Skip to main content
rio 2016

Kai Langerfeld, left to right, Conlin McCabe, Tim Schrijver and Will Crothers of Canada's men's four rowing crew drink from water bottles that were protected in plastic bags as an added percaution to avoid contamination from lake water at Lagoa in Rio de Janeiro, Brazil, ahead of the 2016 Summer Olympics. Some athletes are also carrying hand sanitizer and avoiding putting their hands in the water.Sean Kilpatrick/The Canadian Press

When Canadian rowers qualified for the Olympics this year, they did what a lot of rowers do — they splashed each other. Rowing tradition dictates that when you win a big race, you get a bit wet.

"I was throwing water up in the air," quadruple sculls rower Pascal Lussier said of the moments after their victory in Lucerne, Italy. "I was so happy."

Well, there will be none of that in Rio.

Canada's rowers are under strict instructions not to touch the water in Brazil, given the well-publicized pollution issues, particularly in Rodrigo de Freitas Lagoon. The picturesque, yet troubled body of water is home to the Olympic rowing events, despite its long history of being a catch basin for some of the city's raw sewage.

Knowing this, Canada's rowing team has implemented a strict protocol to keep the athletes from potentially getting sick, placing anything loose inside the boats into splash-shielding Ziploc bags and carrying hand sanitizer onboard for an immediate cleanse after training.

Athletes have been told not to touch their face when around the water. Taking no further chances, Rowing Canada also wants rowers who shake hands with anyone — be it a journalist, a fan or an Olympic official — to immediately hit the sanitizer after.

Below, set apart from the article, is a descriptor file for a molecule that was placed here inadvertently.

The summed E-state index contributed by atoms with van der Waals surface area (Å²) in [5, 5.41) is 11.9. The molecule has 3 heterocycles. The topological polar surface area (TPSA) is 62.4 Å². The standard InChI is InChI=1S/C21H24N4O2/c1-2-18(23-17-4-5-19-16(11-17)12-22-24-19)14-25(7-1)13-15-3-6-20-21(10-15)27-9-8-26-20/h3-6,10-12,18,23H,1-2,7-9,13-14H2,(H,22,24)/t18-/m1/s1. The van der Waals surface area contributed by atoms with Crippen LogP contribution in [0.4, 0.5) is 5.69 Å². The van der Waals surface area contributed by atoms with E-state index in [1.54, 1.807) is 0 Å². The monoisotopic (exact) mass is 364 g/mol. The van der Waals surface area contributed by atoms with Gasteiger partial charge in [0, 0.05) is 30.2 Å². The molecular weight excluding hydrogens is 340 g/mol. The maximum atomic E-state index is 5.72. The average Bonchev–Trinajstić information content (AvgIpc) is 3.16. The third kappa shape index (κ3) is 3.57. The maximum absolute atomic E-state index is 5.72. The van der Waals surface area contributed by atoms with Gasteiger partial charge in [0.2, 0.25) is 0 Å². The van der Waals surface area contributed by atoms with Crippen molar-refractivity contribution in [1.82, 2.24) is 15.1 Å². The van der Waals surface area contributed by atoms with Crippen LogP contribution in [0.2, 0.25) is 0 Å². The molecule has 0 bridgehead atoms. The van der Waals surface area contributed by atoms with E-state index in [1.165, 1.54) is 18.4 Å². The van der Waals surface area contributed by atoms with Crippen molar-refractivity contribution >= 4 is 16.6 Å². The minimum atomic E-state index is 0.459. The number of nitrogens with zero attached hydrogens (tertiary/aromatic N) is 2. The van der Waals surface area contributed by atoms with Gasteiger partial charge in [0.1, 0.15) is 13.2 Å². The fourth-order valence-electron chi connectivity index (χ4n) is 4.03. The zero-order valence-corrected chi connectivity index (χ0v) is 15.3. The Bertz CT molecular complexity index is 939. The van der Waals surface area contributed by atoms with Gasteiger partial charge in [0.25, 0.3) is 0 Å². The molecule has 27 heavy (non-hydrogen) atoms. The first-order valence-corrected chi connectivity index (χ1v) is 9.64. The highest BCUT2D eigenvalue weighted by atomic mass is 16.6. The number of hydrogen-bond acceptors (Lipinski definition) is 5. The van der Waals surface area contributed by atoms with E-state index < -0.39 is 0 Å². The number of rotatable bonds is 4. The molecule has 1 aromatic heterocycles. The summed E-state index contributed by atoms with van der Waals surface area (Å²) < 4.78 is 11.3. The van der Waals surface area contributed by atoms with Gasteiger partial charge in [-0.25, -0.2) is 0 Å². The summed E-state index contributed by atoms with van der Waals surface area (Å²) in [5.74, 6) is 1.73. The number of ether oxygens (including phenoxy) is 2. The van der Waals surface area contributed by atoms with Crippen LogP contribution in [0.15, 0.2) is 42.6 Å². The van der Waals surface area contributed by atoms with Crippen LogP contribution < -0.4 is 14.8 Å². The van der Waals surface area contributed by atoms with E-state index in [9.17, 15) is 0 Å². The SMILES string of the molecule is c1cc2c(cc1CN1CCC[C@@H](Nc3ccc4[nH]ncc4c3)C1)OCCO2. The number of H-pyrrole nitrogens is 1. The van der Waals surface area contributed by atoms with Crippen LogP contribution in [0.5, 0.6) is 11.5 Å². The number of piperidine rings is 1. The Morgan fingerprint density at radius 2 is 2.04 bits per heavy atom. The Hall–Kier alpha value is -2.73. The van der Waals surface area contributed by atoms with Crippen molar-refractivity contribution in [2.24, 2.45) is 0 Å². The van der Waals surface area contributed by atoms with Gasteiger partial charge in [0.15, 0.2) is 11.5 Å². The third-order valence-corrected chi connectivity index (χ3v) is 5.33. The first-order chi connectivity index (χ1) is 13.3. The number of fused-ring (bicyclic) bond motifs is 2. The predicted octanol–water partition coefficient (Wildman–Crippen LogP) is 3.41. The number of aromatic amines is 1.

Call them hypochondriacs, but with all the concerns about bacteria and viruses floating around Rio's waterways, the rowers are taking no chances.

"We've got a bit of a protocol that Nick Clark, our physiologist, has kind of drilled down into us that we've got to be careful about not getting our hands in the water, wiping our eyes, and that kind of stuff," said men's quad coach Terry Paul.

Dirty water: Why Rio hasn't kept its promise to clean up

"I think we're being extra diligent about it."

Arguably, the rowers are more concerned about potential water-borne illness than other teams. Prior to the Olympics, Canada's chief medical officer, Bob McCormack cleared Canada's open water swimmers to compete in the waters off Copa Cabana Beach, another longstanding sewage concern. McCormack said he didn't think the water posed an unusual threat, given recent improved readings on coliform counts.

But the rowers aren't willing to gamble. In a sport so often decided by the slimmest of margins, perhaps hygiene will be one of them at these Olympics.

Lussier said the lagoon water appears okay so far, but he doesn't plan to be splashing about in it.

"We know that we're taking every precaution possible with hand sanitizer and everything, and we're not dipping our hands in the water or anything," he said.

Some teams are apparently less concerned.

"I saw the [British] boat putting their hands in the water, and Ukraine team touching the water and washing their hands with that water. For us, we're a little bit more cautious."

If he wins a medal, Lussier figures he may let his guard down, but maybe not.

"When it's over, then you can enjoy it. But even then I might not touch it too much. I want to enjoy it without being sick," he said.

Besides the health concerns, the rowing venue in Rio also poses an interesting challenge for rowers in terms of choppy waves. Many rowing courses are rimmed by rocky banks or beaches, but a cement wall surrounds Rio's lagoon. When waves reach the edge, they reverberate back against the grain, causing what racing officials refer to as an "argyle" pattern in on the surface.

"You get some interesting waves," said Peter Cookson, Rowing Canada's high performance director. "We've been practicing to be good in rough water, so I think from that point of view that's the best you can do. There are some minor changes you can make to the boats themselves to make them a little bit more forgiving, with the rigging and things. But we've done all that, and I think every other country has done that as well."

Lisa Roman, a member of the Canadian women's eight squad, said the choppiness presents a challenge for the bigger boat, since each rower has to be in sync to maintain balance.

"It's a little bumpy, but I think we expected that," Roman said. "It's really about moving well together. Exiting and entering the water together [with your oar] is crucial when it's like that. So the more you can be together the better it will be."